US public health experts are calling for “urgent action” to assess the Covid-19 risks associated with the upcoming Olympic Games in Tokyo and the additional measures that could be put in place to mitigate those risks.
The experts — including Michael Osterholm from the University of Minnesota and other researchers — wrote in the New England Journal of Medicine on Tuesday that they recommend the World Health Organization “immediately convene an emergency committee” to advise on a risk-management approach for the Tokyo Olympic Games.
“With less than 2 months until the Olympic torch is lit, canceling the Games may be the safest option. But the Olympic Games are one of the few events that could connect us at a time of global disconnect,” the researchers wrote. “For us to connect safely, we believe urgent action is needed for these Olympic Games to proceed.”
Due to the pandemic, the International Olympic Committee postponed the Tokyo Olympics last year and rescheduled the Games for this summer — starting on July 23.
“We believe the IOC’s determination to proceed with the Olympic Games is not informed by the best scientific evidence. The playbooks maintain that athletes participate at their own risk, while failing both to distinguish the various levels of risk faced by athletes and to recognize the limitations of measures such as temperature screenings and face coverings,” the researchers wrote.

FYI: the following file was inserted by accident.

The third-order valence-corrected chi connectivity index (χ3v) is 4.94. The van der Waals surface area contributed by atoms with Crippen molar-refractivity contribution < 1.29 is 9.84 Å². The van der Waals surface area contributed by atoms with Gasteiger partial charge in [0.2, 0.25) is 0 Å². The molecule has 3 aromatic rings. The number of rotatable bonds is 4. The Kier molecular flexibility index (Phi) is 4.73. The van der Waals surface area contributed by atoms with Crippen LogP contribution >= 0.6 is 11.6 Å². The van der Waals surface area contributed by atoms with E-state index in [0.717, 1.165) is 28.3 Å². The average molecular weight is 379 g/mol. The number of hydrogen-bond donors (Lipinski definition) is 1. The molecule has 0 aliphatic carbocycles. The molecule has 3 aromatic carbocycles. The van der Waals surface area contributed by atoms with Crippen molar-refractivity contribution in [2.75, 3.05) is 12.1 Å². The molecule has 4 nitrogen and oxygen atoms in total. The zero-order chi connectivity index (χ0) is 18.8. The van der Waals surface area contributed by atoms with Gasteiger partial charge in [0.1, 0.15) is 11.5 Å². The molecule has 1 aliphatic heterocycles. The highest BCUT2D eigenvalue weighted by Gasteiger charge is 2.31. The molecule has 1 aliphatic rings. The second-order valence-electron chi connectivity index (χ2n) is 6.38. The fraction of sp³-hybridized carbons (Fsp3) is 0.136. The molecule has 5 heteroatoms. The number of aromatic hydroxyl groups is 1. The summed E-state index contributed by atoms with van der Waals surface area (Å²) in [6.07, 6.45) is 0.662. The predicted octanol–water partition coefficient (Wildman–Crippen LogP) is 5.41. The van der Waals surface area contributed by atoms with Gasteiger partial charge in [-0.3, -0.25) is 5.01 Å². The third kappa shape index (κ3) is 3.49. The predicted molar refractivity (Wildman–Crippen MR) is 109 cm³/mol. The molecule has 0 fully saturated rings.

The researchers noted that the IOC’s playbooks should classify various sporting events as low, moderate or high risk depending on the activity. For instance, an outdoor sport where competitors are naturally spaced out, such as archery or equestrian, could be considered low risk while indoor contact sports, such as boxing or wrestling, could be considered high risk.
The researchers called for more plans to conduct frequent Covid-19 testing and emphasized that temperature checks could miss pre-symptomatic or asymptomatic cases.
The researchers say that while vaccines are available in some countries, in Japan, where the Olympic Games will be held, less than 5% of the population is vaccinated — and not all athletes participating in the Olympics may be vaccinated. They also noted in the paper that coronavirus variants, which may be more transmissible than the original strain, are circulating widely
“Although several countries have vaccinated their athletes, adolescents between 15 and 17 years of age cannot be vaccinated in most countries, and children younger than 15 can be vaccinated in even fewer countries,” the researchers wrote. “In the absence of regular testing, participants may become infected during the Olympics and pose a risk when they return home to more than 200 countries.”